Sunday, May 26, 2013

When it Comes to Tablets, Microsoft is Overplaying its Hand

Perhaps inspired by a burning desire to do a "gotcha" over the historic "Mac vs. PC" ads, where a guy who needed a shave pokes fun at a pudgy guy in a suit, or perhaps inspired by the increasingly tiresome, "You have an iPhone? Let me show you this cool feature in my Samsung" ads, Microsoft is taking a potshot at the iPad:

The ad makes three basic criticisms of the iPad:
  1. 1. It has a relatively bland, traditional desktop whereas Windows 8 uses "smart tiles" that continuously update;

  2. 2. It does not multi-task; and

  3. 3. Microsoft has dropped the ball when it comes to writing software for iOS.

It then presents an intentionally misleading price comparison between the iPad and an entry level Windows tablet (with a much lower resolution screen1 and plastic case).

The first two issues are in no small part about power management. I can't tell you the degree to which Apple may incorporate multi-tasking or updating in the next version of iOS, which will include a significant revision of much of the user interface, but history suggests that Apple will continue to favor long battery life over power-draining features that have limited utility. Don't get me wrong - I would like Apple to allow users to have greater choice, even if it means that they will need to recharge their iPads more often. But it's highly misleading to suggest, "Our new mobile OS is really cool" without addressing how that coolness affects battery life and performance.

In terms of iOS not offering Microsoft Excel, well, yeah... Microsoft has delayed producing a version of Office for iOS to the degree that it's difficult to infer any motive but Microsoft's traditional, "Delay upgrading and offer inferior versions of Office for Apple products." Perhaps their next commercial will show some sort of Zune software running on the Windows tablet, with iTunes running on the iPad? My, how turnabout can sting.

Right now I'll admit to having more computers in my house than occupants. One is OS-X, two are Windows 7. And we also have a couple of tablets. The people who claim that tablets are mere toys, or are about to go the way of the Dodo, either haven't used one or aren't paying attention to how they're used. Games aside, a tablet is an incredibly useful tool for consuming online content - checking email, browsing the web, watching streamed or stored video, video conferencing and the like. Responding, "I can do all of that on my desktop or notebook" misses the point - the convenience and portability factor. A few years ago if you went to an airport you would see a lot of people working on notebook computers, trying to scrounge an outlet. These days you see an even larger number of people using tablets to read or otherwise entertain themselves, and notebook users have a lot less competition for those outlets.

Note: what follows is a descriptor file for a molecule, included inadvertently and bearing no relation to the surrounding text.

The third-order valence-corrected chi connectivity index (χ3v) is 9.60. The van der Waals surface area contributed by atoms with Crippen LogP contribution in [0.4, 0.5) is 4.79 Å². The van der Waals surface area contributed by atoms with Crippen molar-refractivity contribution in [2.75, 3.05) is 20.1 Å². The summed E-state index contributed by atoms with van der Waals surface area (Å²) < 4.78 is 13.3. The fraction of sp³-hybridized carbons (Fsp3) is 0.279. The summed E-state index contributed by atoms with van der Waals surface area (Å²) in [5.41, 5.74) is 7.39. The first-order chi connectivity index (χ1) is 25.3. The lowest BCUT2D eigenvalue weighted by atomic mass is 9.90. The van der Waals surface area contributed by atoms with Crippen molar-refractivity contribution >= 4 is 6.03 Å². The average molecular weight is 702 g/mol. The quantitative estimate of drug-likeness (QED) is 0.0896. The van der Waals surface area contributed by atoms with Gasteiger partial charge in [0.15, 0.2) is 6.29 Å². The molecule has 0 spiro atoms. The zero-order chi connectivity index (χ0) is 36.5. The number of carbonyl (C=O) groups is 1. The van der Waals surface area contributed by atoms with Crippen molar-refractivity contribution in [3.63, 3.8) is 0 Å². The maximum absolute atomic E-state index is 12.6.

But if I'm trying to type or edit a document, work on a spreadsheet, or do any sort of complex or multi-window task, I want to be at my desktop computer with a large monitor and keyboard. It may well be that I would be impressed with the touchscreen UI for Excel. I doubt it, given how unimpressed I am with the touchscreen UI for Windows 8, but Microsoft could surprise me. But what would I do if I actually needed to work on a spreadsheet? I would set down the tablet and use either one of our portable computers or my desktop computer - because they're better designed for that kind of work.